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Known as Wiiqare, the mobile application reduces the costs incurred by patients when they seek medical attention in the Democratic Republic of Congo and enables them to pay for drugs and treatment cash upfront or on credit.
Wiiqare developer, Bienvenue Zigabe, told Africanews that the app's main purpose was to expedite access to medical services in that country.
"Our goal is for everyone to have access to health care,” he said, adding that patients can virtually treat diseases such as malaria to the most intricate infirmities without worry using the app.
A resident from Goma eastern DRC, Odile Neema, told Africanews that the app was helping her to save money to pay for health care services even in the future.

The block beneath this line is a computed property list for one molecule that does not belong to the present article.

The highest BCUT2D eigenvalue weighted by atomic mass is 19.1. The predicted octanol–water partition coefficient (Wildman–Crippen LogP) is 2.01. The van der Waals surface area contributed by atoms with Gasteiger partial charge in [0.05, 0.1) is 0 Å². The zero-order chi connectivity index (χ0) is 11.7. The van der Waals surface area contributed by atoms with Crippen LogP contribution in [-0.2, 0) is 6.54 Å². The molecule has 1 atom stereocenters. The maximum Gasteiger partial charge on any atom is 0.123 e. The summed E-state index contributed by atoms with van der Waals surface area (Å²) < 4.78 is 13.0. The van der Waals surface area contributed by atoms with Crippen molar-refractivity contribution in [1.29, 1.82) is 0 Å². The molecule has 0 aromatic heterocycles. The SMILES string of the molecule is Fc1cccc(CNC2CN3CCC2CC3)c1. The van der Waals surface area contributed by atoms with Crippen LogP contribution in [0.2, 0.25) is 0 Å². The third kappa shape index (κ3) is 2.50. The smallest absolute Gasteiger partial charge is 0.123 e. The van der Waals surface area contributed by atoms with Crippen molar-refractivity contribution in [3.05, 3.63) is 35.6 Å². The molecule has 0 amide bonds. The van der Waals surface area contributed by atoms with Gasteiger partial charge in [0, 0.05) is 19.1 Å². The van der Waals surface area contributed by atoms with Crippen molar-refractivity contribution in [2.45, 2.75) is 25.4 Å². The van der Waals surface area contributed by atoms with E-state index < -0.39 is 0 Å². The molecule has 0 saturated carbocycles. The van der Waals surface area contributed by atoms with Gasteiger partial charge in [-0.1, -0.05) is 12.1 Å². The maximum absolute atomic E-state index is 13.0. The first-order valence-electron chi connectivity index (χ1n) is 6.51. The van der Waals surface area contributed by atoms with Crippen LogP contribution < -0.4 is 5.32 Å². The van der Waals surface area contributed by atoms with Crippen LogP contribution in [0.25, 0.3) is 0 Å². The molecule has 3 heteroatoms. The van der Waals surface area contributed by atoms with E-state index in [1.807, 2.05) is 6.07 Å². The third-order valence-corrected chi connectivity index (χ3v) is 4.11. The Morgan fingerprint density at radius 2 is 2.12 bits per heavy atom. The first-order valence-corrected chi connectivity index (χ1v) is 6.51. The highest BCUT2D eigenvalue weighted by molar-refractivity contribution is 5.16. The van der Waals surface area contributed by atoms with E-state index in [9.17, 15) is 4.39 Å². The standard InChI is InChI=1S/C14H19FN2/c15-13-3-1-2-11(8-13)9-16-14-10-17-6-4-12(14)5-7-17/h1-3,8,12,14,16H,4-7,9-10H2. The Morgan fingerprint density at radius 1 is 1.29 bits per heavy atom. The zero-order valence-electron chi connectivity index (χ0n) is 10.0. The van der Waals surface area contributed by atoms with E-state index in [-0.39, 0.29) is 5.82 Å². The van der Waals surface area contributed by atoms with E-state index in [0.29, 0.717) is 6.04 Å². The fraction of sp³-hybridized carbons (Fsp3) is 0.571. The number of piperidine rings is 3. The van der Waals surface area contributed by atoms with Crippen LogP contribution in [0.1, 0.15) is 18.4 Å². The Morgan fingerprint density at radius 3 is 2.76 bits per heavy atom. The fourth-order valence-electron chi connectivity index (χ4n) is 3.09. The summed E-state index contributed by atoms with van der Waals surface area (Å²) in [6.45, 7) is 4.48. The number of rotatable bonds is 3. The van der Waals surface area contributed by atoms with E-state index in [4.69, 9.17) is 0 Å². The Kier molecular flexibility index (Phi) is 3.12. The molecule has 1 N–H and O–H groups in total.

"When I left home, I didn't have the means, and I came to use the Wiiqare application, which made it easier for me to benefit from the care and to be examined quickly. I am saving little by little in the card, and this helps me to be treated," she said.
To escalate the fight against diseases on the continent, several African countries tapped into Information Communication Technologies (ICTs) to halt the spread of illnesses and detect the same in human bodies.
Countries such as Zimbabwe have gone a step further to approve plans to set a fully-fledged Virtual Hospital (VH) in that country for the management of Covid-19 patients.
Apart from DRC, other countries that made strides in harnessing ICTs to curb the spread of diseases include Zimbabwe, Ghana, and South Africa.
Mobile apps have proved to be a game-changer in Africa as they are also being used to solve challenges in areas such as disaster management, apart from the health sector.
🗳 Since democracy is crucial in a fact-based optimistic world... we remind our readers of the democratic status of the countries we write about:
Democratic Republic of the Congo has a Global Freedom Score of 20 and has the status Not Free.